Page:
Manic Street Preachers - This Joke Sport Severed (Columbia)
Julie Feeney - Love Is A Tricky Thing (Mittens)
Staff Benda Bili - Sala Keba (Crammed Discs)
Regina Spektor - Laughing With (Warner)
Manic Street Preachers - Facing Page: Top Left (Columbia)
Brigitte Bardot - Harley Davidson (Philips)
State Broadcasters- Archaeological Dig (Electric Honey)
Bob Marley - Talking Blues (Island)
Leela James - Long Tome Coming (Warner)
Clarence Frogman Henry - Ain't Got No Home (See For Miles)

The Small Faces - Hey Girl (Castle)
Sparrow And The Workshop - Devil Song (Distiller)
The Turtles - Story Of Rock And Roll (FloEdCo)
The Gaslight Anthem - The 59 Sound (Sideonedummy)
Sam Phillips - Where The Colours Don't Go (Virgin)
Staff BenadBili - Mwanda (Crammed Discs)
Bill Callaghan - Too Many Birds (Drag City)
Jimmy Reed - Take Out Some Insurance (Tomato)
Bob Dylan - My Wife's Home Town (Columbia)
Grizzly Bear - Southern Point (Warp)
Curtis Mayfield - So In Love (MCI)
Manic Street Preachers - William's Last Words (Columbia)

Never Mind The Balalaikas

Stuart Bailie | 22:21 UK time, Saturday, 16 May 2009

Albania, I do not like your Eurovision antics. Diminutive breakdancers and a bloke in all-covering turquoise lycra. It was kinda pervy, but not in a funny way. Even Graham Norton struggled to find the mirth in it. Actually, the event has knocked Norton into a sulky commentary that does not suit him. There's only so much you can say about the Shakira knock-offs and the endless Cossack dancing. This is not supposed it entertain me, but I'm struggling to get even a bit irate. I could maybe live with Denmark and the German thing with the Cab Calloway routine was almost alright. If it hadn't come through the Ricky Martin filter. Anyway, a refreshing drink beckons....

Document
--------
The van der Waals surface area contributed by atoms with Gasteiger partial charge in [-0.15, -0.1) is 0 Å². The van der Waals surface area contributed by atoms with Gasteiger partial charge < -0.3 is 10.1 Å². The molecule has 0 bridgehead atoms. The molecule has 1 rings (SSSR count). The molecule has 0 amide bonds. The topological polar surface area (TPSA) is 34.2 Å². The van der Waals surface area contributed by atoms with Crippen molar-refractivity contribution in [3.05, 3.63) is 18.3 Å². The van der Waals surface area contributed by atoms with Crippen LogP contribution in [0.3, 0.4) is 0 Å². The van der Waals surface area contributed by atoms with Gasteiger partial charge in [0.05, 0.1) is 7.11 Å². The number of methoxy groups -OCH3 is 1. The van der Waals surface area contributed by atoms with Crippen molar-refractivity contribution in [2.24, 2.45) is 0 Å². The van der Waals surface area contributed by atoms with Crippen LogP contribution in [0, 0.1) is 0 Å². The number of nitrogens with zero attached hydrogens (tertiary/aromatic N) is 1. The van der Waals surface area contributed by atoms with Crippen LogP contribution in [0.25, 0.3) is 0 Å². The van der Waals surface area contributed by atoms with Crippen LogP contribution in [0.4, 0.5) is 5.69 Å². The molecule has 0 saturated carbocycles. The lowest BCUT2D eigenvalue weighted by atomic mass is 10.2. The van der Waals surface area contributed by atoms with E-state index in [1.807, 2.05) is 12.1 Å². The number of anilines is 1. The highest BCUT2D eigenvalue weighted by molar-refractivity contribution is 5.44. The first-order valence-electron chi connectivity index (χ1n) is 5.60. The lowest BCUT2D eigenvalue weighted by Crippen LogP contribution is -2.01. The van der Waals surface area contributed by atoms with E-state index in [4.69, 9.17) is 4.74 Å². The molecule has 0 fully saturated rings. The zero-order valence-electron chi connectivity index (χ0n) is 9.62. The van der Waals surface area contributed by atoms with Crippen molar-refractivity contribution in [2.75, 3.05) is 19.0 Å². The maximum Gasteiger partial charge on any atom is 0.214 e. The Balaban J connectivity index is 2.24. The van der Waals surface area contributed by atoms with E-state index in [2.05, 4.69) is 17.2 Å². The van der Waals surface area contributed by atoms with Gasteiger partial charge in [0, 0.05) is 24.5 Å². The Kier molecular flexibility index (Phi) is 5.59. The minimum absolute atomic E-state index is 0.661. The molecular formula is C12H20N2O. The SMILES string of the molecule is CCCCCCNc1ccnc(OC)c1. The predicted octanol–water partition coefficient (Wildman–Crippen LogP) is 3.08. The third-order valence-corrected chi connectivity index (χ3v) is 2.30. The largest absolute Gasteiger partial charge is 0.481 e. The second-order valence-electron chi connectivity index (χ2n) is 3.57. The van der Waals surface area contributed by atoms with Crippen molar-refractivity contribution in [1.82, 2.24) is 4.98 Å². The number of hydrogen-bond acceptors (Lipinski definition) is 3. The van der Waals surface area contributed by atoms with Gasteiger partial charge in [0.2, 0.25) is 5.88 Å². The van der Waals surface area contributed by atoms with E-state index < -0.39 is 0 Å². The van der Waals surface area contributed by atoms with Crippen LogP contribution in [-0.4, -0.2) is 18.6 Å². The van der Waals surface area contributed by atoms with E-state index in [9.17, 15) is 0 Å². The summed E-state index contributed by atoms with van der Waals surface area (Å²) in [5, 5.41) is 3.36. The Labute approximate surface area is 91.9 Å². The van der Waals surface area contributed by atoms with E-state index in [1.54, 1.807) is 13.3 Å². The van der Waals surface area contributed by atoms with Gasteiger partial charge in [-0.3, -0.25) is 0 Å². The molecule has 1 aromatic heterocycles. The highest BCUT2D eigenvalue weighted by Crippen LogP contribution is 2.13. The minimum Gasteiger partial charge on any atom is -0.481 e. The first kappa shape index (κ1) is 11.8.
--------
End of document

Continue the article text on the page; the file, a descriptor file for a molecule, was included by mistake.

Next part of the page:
Rock Docs & Doc Martins

Stuart Bailie | 18:26 UK time, Thursday, 14 May 2009

This Friday at 9.15 pm, I would encourage you to select BBC4 and to watch 'So Hard To Beat'. It's a two part history of music from Norn Iron, from Them to Snow Patrol, by way of Eric Bell, The Undertones, Ash, even those briefly popular names like Baltimora and D:Ream. Tolerance, please, they all served in their day.

undertones.jpg

It was a BBC NI production that's now being broadcast nationally. Yours truly provides the voice, the interviews and the script. It was a year or so of fun, intensity plus some difficult transactions with a famous singer or two. We met Tim Wheeler on top of a freezing high rise in Manhattan and interviewed Ali McMordie by the banks of the Hudson. Terri Hooley fulminated and Billy Harrison gave us an insight into the like and times of Them. It's our collective story. I hope it works over the network. I think it might.

Richey Revisited

Stuart Bailie | 08:56 UK time, Tuesday, 12 May 2009

I spent a fair amount of time with Richey Edwards from the Manic Street Preachers. We conversed in London and Los Angeles, in the Blue Mountains of Wales and in sundry festival enclosures. Our last meeting was shortly after his departure from the Priory in 1994. That Christmas, I watched him onstage at the Astoria on Charing Cross Road, pretty and almost entirely vacant. A few months later and he carried off the most absorbing vanishing act in popular music.